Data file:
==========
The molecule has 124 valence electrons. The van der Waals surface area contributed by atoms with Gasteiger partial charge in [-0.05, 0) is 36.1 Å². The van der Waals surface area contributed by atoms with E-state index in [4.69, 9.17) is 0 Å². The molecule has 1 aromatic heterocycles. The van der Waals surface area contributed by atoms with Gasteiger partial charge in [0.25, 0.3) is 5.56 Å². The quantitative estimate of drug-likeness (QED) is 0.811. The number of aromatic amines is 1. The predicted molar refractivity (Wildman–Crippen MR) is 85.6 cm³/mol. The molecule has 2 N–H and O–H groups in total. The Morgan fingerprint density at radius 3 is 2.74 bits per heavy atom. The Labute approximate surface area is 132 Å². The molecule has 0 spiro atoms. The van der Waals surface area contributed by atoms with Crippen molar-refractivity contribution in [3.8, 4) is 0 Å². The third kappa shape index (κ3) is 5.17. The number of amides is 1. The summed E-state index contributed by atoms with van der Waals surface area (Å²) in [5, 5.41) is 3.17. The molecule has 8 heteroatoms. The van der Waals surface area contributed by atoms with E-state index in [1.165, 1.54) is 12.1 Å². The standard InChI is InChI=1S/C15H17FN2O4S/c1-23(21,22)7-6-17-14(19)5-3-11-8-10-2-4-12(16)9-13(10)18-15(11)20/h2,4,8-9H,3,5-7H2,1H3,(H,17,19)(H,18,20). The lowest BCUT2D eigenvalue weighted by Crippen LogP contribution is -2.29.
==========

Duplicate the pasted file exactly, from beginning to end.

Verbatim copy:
The molecule has 124 valence electrons. The van der Waals surface area contributed by atoms with Gasteiger partial charge in [-0.05, 0) is 36.1 Å². The van der Waals surface area contributed by atoms with E-state index in [4.69, 9.17) is 0 Å². The molecule has 1 aromatic heterocycles. The van der Waals surface area contributed by atoms with Gasteiger partial charge in [0.25, 0.3) is 5.56 Å². The quantitative estimate of drug-likeness (QED) is 0.811. The number of aromatic amines is 1. The predicted molar refractivity (Wildman–Crippen MR) is 85.6 cm³/mol. The molecule has 2 N–H and O–H groups in total. The Morgan fingerprint density at radius 3 is 2.74 bits per heavy atom. The Labute approximate surface area is 132 Å². The molecule has 0 spiro atoms. The van der Waals surface area contributed by atoms with Crippen molar-refractivity contribution in [3.8, 4) is 0 Å². The third kappa shape index (κ3) is 5.17. The number of amides is 1. The summed E-state index contributed by atoms with van der Waals surface area (Å²) in [5, 5.41) is 3.17. The molecule has 8 heteroatoms. The van der Waals surface area contributed by atoms with E-state index in [1.165, 1.54) is 12.1 Å². The standard InChI is InChI=1S/C15H17FN2O4S/c1-23(21,22)7-6-17-14(19)5-3-11-8-10-2-4-12(16)9-13(10)18-15(11)20/h2,4,8-9H,3,5-7H2,1H3,(H,17,19)(H,18,20). The lowest BCUT2D eigenvalue weighted by Crippen LogP contribution is -2.29.